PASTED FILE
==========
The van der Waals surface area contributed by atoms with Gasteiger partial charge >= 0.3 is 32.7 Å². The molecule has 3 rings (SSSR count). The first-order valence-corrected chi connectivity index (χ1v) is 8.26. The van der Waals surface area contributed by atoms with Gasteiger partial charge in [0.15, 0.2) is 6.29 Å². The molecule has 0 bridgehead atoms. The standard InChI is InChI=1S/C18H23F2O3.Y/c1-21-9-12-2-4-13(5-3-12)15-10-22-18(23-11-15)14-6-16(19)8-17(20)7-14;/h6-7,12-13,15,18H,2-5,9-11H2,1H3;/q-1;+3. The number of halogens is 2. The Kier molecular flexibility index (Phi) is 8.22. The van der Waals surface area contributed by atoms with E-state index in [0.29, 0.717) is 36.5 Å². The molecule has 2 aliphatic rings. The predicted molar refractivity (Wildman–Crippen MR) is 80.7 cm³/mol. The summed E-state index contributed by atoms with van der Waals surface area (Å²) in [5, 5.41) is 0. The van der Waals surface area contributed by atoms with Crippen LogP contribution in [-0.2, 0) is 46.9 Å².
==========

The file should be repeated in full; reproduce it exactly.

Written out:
The van der Waals surface area contributed by atoms with Gasteiger partial charge >= 0.3 is 32.7 Å². The molecule has 3 rings (SSSR count). The first-order valence-corrected chi connectivity index (χ1v) is 8.26. The van der Waals surface area contributed by atoms with Gasteiger partial charge in [0.15, 0.2) is 6.29 Å². The molecule has 0 bridgehead atoms. The standard InChI is InChI=1S/C18H23F2O3.Y/c1-21-9-12-2-4-13(5-3-12)15-10-22-18(23-11-15)14-6-16(19)8-17(20)7-14;/h6-7,12-13,15,18H,2-5,9-11H2,1H3;/q-1;+3. The number of halogens is 2. The Kier molecular flexibility index (Phi) is 8.22. The van der Waals surface area contributed by atoms with E-state index in [0.29, 0.717) is 36.5 Å². The molecule has 2 aliphatic rings. The predicted molar refractivity (Wildman–Crippen MR) is 80.7 cm³/mol. The summed E-state index contributed by atoms with van der Waals surface area (Å²) in [5, 5.41) is 0. The van der Waals surface area contributed by atoms with Crippen LogP contribution in [-0.2, 0) is 46.9 Å².